When is Premium Gas Worth it?

March 18th, 2019 by

When is Premium Gas Worth it?

When it comes to our cars, we want to take measures to ensure they run well but no one wants to waste money either. Because of this, it can seem an easy choice to pick cheaper gas as it is not something we see or experience directly. But, is premium gas worth it? All signs point to “maybe.” It turns out the answer, is slightly more complicated than yes or no, so we break down when premium gas is worth it and when you should save a few bucks without doing your car any harm.

What makes premium gas premium?

A gasoline’s grade is determined by its octane rating – this rating indicates how much compression the fuel can take before igniting. The importance of this is that an engine also has an octane rating and this rating lets you know the least octane the engine can run on and not “ping.”

Ping, the sound an engine makes when the improper fuel is used, occurs because the fuel is igniting or com-busting too soon for the engine. While this is not a scenario of fast damage, continued use of improper fuel and the existence of ping can cause significant harm to the engine over time.

Determining if You Need Premium Gas

In general, the gas grade you should use is the one that is indicated by your engine’s octane rating. This rating has been determined with several important factors and is the level that will help your engine run its best for longer. All indications point to higher octane gasolines not being worth it unless your car is specifically designed for them – namely high performance engines.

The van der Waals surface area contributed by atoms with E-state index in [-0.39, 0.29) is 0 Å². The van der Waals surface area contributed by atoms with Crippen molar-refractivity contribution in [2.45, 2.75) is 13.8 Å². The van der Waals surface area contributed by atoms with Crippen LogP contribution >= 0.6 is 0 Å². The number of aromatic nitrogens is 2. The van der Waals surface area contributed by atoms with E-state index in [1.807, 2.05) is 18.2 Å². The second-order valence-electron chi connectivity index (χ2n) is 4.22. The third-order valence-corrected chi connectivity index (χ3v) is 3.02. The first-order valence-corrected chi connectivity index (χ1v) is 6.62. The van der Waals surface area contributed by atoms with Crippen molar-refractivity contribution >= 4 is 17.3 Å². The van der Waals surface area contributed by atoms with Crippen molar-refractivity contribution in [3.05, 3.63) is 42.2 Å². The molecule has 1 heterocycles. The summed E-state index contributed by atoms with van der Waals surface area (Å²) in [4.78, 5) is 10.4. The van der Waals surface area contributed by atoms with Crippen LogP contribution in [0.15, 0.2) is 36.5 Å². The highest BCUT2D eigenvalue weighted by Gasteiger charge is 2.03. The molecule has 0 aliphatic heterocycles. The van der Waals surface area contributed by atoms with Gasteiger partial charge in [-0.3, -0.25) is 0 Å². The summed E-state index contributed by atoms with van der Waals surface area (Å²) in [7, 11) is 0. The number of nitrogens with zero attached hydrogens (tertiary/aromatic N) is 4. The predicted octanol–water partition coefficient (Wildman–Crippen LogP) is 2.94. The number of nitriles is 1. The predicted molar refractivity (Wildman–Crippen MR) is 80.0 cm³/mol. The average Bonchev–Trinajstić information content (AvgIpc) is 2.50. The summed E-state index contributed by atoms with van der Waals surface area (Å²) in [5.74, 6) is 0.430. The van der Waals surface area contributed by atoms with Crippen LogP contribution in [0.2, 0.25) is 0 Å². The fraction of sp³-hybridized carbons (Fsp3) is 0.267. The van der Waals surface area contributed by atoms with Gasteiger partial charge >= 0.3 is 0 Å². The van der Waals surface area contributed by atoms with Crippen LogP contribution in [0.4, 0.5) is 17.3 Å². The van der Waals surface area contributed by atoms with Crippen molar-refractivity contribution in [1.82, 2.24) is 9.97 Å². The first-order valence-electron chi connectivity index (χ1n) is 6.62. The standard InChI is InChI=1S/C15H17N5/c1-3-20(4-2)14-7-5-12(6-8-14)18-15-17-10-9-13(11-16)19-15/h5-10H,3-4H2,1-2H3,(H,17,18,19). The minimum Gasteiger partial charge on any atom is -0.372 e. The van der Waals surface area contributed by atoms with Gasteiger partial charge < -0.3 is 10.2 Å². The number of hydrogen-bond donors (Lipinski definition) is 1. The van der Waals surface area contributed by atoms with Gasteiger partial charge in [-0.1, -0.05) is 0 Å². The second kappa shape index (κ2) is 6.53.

However, intense driving conditions such as towing, extreme weather and driving up a steep incline may be benefited by higher octane gasoline. The amount of advantage may not be that great though and should only be considered if your vehicle will be experiencing extreme conditions regularly.

The more important factor in determining if you need higher octane fuel, other than your engine’s rating, is the age of your car. As a car gets to around the 5-year mark, its engine is likely to not run quite as well due to higher levels of carbon becoming trapped inside. This carbon means your engine will com-bust more quickly and require a fuel that has a higher-octane level to avoid ping.

Summary

In short, older cars (more than 5 years typically), and high performance vehicles are the ones that will benefit most from high octane fuels. Newer cars and engines with lower octane ratings will not be affected greatly when non-premium gas is used.

Choosing a Car Based on Gas Needs

Switching to a car with lower octane gas needs could result in significant savings. If you have an older car prone to ping, it may be a good time to trade it in as opposed to sinking more money into its care. At Lebanon Chrysler Dodge we have a wide range of new and pre-owned vehicles to meet your gas and mileage needs. Come in or call today!